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      The MOS 36-item Short-Form Health Survey (SF-36): III. Tests of data quality, scaling assumptions, and reliability across diverse patient groups.

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          Abstract

          The widespread use of standardized health surveys is predicated on the largely untested assumption that scales constructed from those surveys will satisfy minimum psychometric requirements across diverse population groups. Data from the Medical Outcomes Study (MOS) were used to evaluate data completeness and quality, test scaling assumptions, and estimate internal-consistency reliability for the eight scales constructed from the MOS SF-36 Health Survey. Analyses were conducted among 3,445 patients and were replicated across 24 subgroups differing in sociodemographic characteristics, diagnosis, and disease severity. For each scale, item-completion rates were high across all groups (88% to 95%), but tended to be somewhat lower among the elderly, those with less than a high school education, and those in poverty. On average, surveys were complete enough to compute scales scores for more than 96% of the sample. Across patient groups, all scales passed tests for item-internal consistency (97% passed) and item-discriminant validity (92% passed). Reliability coefficients ranged from a low of 0.65 to a high of 0.94 across scales (median = 0.85) and varied somewhat across patient subgroups. Floor effects were negligible except for the two role disability scales. Noteworthy ceiling effects were observed for both role disability scales and the social functioning scale. These findings support the use of the SF-36 survey across the diverse populations studied and identify population groups in which use of standardized health status measures may or may not be problematic.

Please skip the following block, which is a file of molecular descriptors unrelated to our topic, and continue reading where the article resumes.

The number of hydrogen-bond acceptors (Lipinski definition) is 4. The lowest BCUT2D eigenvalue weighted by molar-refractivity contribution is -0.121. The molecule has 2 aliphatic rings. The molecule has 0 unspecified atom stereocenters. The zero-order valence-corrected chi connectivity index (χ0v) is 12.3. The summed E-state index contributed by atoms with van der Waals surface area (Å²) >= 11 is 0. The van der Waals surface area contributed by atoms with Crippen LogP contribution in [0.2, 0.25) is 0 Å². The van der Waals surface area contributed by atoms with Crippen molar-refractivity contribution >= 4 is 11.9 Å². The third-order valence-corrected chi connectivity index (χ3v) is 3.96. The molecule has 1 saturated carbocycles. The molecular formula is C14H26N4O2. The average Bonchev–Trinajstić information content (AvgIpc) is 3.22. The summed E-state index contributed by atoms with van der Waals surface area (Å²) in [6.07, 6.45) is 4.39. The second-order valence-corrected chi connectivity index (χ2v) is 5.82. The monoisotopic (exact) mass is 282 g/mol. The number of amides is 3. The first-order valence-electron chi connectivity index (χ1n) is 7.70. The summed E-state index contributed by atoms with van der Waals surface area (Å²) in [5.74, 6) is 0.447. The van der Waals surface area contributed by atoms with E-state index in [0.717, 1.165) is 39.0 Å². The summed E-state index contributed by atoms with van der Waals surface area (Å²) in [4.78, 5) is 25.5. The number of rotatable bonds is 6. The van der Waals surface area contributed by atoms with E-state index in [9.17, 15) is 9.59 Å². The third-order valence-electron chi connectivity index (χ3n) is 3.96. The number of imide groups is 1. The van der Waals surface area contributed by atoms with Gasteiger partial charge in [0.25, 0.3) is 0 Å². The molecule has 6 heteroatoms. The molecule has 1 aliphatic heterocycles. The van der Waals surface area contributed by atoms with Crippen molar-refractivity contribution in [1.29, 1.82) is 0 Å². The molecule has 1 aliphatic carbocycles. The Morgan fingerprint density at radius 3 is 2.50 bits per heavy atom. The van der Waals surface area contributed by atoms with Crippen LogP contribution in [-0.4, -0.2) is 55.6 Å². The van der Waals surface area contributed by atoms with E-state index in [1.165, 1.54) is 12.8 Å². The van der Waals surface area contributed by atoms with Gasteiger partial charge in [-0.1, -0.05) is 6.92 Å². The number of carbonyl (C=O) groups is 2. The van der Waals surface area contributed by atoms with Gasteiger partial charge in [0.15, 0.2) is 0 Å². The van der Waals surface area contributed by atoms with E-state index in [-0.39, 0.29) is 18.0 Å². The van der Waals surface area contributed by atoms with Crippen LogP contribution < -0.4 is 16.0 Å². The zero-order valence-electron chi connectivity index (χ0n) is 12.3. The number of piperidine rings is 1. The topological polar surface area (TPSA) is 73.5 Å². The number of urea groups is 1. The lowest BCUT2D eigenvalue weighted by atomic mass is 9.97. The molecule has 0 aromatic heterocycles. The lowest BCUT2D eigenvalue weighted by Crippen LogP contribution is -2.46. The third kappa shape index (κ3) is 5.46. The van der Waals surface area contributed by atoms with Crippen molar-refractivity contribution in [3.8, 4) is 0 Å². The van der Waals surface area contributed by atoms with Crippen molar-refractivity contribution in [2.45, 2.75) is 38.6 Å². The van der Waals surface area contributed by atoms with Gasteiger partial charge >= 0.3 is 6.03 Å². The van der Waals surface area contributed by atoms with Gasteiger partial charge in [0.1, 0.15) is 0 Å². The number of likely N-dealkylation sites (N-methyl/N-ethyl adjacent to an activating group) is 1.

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          Author and article information

          Journal
          Med Care
          Medical care
          Ovid Technologies (Wolters Kluwer Health)
          0025-7079
          0025-7079
          Jan 1994
          : 32
          : 1
          Affiliations
          [1 ] Health Institute, New England Medical Center, Boston, MA 02111.
          Article
          10.1097/00005650-199401000-00004
          8277801
          0a62f204-e68b-4282-9af8-7c4c2ff9f7b3
          History

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